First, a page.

UVALDE, Texas (AP) — Law enforcement authorities faced mounting questions and criticism Thursday over how much time elapsed before they stormed a Texas elementary school classroom and put a stop to the rampage by a gunman who killed 19 children and two teachers
After two days of unclear and contradictory accounts from police, a Texas law enforcement official said Thursday that an armed school district officer did not encounter or exchange fire with the attacker, 18-year-old Salvador Ramos, before he entered Robb Elementary in the town of Uvalde, as previously reported.
But many other details about the timing of events and the police response remained murky. The motive for the massacre — the nation’s deadliest school shooting since Newtown, Connecticut, a decade ago — remained under investigation, with authorities saying Ramos had no known criminal or mental health history.
During the siege, which ended when a U.S. Border Patrol team burst in and shot the gunman to death, frustrated onlookers urged police officers to charge into the school, according to witnesses.
“Go in there! Go in there!” women shouted at the officers soon after the attack began, said Juan Carranza, 24, who watched the scene from outside a house across the street.
Carranza said the officers should have entered the school sooner: “There were more of them. There was just one of him.”
Texas Department of Public Safety Director Steve McCraw said Wednesday that 40 minutes to an hour elapsed from when Ramos opened fire on the school security officer to when the tactical team shot him.
“The bottom line is law enforcement was there,” McCraw said. “They did engage immediately. They did contain (Ramos) in the classroom.”
But a department spokesman said Thursday that authorities were still working to clarify the timeline of the attack, uncertain whether that period of 40 minutes to an hour began when the gunman reached the school, or earlier, when he shot his grandmother at home.
“Right now we do not have an accurate or confident timeline to provide to say the gunman was in the school for this period,” Lt. Christopher Olivarez told CNN.
Border Patrol Chief Raul Ortiz did not give a timeline but said repeatedly that the tactical officers from his agency who arrived at the school did not hesitate. He said they moved rapidly to enter the building, lining up in a “stack” behind an agent holding up a shield.
“What we wanted to make sure is to act quickly, act swiftly, and that’s exactly what those agents did,” Ortiz told Fox News.
But a law enforcement official said that once in the building, the Border Patrol agents had trouble breaching the classroom door and had to get a staff member to open the room with a key. The official spoke on condition of anonymity because he was not authorized to talk publicly about the investigation.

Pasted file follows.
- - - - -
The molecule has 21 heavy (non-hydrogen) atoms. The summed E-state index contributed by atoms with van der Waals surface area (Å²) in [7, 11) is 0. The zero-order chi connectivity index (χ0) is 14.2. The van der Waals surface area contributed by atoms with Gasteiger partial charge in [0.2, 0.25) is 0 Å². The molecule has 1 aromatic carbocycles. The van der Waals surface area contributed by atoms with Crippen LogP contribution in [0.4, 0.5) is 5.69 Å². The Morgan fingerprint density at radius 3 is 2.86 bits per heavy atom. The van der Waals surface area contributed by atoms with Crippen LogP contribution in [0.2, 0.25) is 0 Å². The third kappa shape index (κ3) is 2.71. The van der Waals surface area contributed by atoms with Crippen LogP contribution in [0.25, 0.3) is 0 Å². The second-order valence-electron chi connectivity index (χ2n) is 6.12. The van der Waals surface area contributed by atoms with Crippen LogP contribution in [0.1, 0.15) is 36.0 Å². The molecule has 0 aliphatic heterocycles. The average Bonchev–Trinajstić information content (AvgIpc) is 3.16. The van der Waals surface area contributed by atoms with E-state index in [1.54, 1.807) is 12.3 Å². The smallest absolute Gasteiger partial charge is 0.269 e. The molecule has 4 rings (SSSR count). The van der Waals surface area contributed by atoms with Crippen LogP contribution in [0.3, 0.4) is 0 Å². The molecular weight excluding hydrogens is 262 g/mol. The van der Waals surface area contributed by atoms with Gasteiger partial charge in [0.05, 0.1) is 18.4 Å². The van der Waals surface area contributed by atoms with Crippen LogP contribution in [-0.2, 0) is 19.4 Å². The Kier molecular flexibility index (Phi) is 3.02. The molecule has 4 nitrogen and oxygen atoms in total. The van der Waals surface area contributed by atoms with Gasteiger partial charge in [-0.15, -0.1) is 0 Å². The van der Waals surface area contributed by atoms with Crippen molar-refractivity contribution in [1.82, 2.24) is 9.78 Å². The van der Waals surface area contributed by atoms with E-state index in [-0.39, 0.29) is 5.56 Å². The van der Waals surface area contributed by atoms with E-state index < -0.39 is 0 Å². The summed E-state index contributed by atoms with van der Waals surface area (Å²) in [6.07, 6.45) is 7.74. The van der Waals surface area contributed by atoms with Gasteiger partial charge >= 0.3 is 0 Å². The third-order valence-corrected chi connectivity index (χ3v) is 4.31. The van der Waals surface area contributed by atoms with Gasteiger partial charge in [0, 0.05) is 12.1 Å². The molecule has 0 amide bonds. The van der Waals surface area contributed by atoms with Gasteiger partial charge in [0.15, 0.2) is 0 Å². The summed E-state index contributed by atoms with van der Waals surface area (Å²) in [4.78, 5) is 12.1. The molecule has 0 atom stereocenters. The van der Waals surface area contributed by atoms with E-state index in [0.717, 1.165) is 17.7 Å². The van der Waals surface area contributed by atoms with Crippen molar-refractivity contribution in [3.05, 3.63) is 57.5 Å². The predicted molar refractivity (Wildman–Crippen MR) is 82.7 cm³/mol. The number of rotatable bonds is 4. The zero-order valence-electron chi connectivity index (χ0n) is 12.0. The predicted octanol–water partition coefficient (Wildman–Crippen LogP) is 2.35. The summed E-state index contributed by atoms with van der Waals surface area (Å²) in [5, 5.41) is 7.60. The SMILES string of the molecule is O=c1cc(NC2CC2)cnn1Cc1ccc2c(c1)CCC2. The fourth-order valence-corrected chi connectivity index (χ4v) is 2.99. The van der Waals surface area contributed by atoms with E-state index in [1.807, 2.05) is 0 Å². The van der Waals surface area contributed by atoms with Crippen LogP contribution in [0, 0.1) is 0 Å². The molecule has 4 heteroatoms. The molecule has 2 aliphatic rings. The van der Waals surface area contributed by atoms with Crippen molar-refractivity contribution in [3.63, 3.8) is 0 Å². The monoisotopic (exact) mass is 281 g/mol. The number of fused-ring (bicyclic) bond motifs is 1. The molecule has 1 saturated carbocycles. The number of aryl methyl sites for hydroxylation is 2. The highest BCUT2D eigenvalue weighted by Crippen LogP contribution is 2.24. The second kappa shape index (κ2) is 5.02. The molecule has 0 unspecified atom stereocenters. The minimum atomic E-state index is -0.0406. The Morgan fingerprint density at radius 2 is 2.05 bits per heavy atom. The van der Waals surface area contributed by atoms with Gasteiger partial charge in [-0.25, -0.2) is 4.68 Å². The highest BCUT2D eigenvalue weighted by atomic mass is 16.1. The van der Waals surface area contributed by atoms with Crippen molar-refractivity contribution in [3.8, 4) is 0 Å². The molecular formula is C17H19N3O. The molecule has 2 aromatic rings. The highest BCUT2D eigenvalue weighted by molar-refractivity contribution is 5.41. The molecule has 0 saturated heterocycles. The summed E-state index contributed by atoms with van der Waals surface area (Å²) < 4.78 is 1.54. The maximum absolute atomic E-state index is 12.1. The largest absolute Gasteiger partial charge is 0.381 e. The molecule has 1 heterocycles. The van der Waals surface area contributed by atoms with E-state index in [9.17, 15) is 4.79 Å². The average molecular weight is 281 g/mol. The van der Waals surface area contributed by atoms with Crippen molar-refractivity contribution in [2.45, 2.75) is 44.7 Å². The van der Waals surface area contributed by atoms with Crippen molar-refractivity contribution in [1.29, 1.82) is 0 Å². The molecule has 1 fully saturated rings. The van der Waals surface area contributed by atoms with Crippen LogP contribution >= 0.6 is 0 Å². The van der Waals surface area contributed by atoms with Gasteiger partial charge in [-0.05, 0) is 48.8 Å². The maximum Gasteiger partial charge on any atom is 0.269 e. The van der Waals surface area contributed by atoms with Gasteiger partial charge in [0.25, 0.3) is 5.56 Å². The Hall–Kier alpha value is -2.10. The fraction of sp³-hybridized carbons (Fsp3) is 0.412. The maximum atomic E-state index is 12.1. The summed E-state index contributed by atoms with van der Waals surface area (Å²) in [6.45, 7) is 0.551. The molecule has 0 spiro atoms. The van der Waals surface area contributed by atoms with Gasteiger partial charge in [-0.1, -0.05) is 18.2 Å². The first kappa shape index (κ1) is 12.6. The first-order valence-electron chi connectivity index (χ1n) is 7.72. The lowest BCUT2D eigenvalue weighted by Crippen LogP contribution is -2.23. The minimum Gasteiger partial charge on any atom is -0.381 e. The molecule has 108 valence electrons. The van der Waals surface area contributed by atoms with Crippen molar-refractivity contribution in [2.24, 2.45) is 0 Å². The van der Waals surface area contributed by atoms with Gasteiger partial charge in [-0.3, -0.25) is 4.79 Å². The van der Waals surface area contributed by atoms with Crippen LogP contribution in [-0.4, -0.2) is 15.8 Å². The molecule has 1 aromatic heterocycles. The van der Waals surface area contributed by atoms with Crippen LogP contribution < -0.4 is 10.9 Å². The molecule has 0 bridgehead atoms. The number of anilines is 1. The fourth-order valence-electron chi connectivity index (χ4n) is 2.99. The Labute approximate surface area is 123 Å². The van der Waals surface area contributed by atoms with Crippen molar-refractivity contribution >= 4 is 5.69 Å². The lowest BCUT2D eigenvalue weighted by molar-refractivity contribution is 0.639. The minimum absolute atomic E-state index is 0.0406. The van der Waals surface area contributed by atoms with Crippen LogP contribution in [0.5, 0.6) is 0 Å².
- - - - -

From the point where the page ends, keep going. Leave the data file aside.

Olivarez said investigators were trying to establish whether the classroom was, in fact, locked or barricaded in some way.
Javier Cazares, whose fourth grade daughter, Jacklyn Cazares, was killed in the attack, said he raced to the school as the massacre unfolded. When he arrived, he saw two officers outside the school and about five others escorting students out of the building. But 15 or 20 minutes passed before the arrival of officers with shields, equipped to confront the gunman, he said.
As more parents flocked to the school, he and others pressed police to act, Cazares said. He heard about four gunshots before he and the others were ordered back to a parking lot.
“A lot of us were arguing with the police, ‘You all need to go in there. You all need to do your jobs.’ Their response was, ‘We can’t do our jobs because you guys are interfering,’” Cazares said.
Ramos crashed his truck into a ditch outside the school, grabbed his AR-15-style semi-automatic rifle and shot at two people outside a funeral home, who ran away uninjured, according to authorities and witnesses.
As for the armed school officer, investigators have concluded that he was not positioned between the school and Ramos, leaving him unable to confront the shooter before he entered the building, according to a law enforcement official who was not authorized to discuss the case and spoke of condition of anonymity.
The school officer was driving nearby but was not on campus when Ramos crashed his truck, the law enforcement official said.
As Ramos entered the school, two Uvalde police officers exchanged fire with him, and were wounded, according to Olivarez. Ramos went into a classroom and began to kill.
On Wednesday night, hundreds packed the bleachers at the town’s fairgrounds for a vigil. Some cried. Some closed their eyes tight, mouthing silent prayers. Parents wrapped their arms around their children as the speakers led prayers for healing.
Before attacking the school, Ramos shot and wounded his grandmother at the home they shared. Gilbert Gallegos, 82, who lives across the street and has known the family for decades, said he was puttering in his yard when he heard the shots.
Ramos ran out the front door and across the yard to a truck parked in front of the house and raced away: “He spun out, I mean fast,” spraying gravel in the air, Gallegos said.
Ramos’ grandmother emerged covered in blood: “She says, ‘Berto, this is what he did. He shot me.’” She was hospitalized.
Gallegos said he had heard no arguments before or after the shots, and knew of no history of bullying or abuse of Ramos, whom he rarely saw.
Lorena Auguste was substitute teaching at Uvalde High School when she heard about the shooting and began frantically texting her niece, a fourth grader at Robb Elementary. Eventually she found out the girl was OK.
But that night, her niece had a question.
“Why did they do this to us?” the girl asked. “We’re good kids. We didn’t do anything wrong.”